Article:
When I moved to Hong Kong 20 years ago, I had good joss.
It can be scary to live with strangers, especially when you come from different backgrounds and countries.
During my first few days at the Chinese University in 1990, I was paired with another American exchange student, sharing a metal bunk bed in the newest hostel (or dormitory) on campus. Then once orientation ended, we were scattered around campus and placed with local roommates in older hostels. When I met up with the other other exchange students in my program, they reported positive things about their roommates. But they mostly hung out with other exchange students, drinking at the Wanch and Ned Kelly’s.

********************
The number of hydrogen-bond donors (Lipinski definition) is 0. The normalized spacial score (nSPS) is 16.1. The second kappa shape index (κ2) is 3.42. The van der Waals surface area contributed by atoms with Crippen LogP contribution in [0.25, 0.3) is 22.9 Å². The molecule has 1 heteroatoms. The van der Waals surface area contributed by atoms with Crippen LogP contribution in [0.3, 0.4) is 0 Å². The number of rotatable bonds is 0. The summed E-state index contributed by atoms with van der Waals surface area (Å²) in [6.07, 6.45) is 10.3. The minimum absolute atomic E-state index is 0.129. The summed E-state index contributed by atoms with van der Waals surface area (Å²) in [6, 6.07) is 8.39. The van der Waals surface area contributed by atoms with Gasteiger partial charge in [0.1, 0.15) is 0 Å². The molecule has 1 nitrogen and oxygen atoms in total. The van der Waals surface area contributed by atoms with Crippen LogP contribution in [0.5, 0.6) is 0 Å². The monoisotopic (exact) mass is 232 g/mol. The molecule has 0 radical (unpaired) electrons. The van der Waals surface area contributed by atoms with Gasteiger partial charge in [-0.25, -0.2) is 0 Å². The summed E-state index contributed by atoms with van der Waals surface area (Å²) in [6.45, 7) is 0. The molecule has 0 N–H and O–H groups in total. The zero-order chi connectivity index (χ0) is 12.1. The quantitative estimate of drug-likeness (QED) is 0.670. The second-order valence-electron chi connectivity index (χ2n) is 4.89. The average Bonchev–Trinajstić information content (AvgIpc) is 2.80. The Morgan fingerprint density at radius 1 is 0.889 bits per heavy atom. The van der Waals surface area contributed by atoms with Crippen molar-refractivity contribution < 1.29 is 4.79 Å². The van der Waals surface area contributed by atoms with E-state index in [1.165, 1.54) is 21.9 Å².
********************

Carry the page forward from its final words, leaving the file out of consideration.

My case was different.
My roommates quickly became my best friends. We ate in dark Shanghainese restaurants and outdoor daipaidong stalls. They invited me to their homes (where they returned every weekend) and out to eat with their families, braving the crowds at the Shatin floating restaurant or eating off banana leaves at Thai restaurants.
During the week we ate at one of several university canteens (cafeterias) or they showed me how to roll maki, which they learned during their own study abroad years in Japan. We celebrated our birthdays with cakes from Maxim’s or Maria’s bakeries. I can still picture the fluffy whipped cream filling and the fresh melon, kiwi, and berries on top.
We rode ancient double-decker buses to the bowels of Kowloon, where we shopped at fabric markets and patronized stay-at-home tailors to have suits custom made.
Hong Kong is crowded and small, but when I wandered around by myself, I never felt lonely. My first year there was all the more special because I got to see it through my roommates’ eyes. Even now, we keep in touch through e-mail, Facebook, and holiday cards.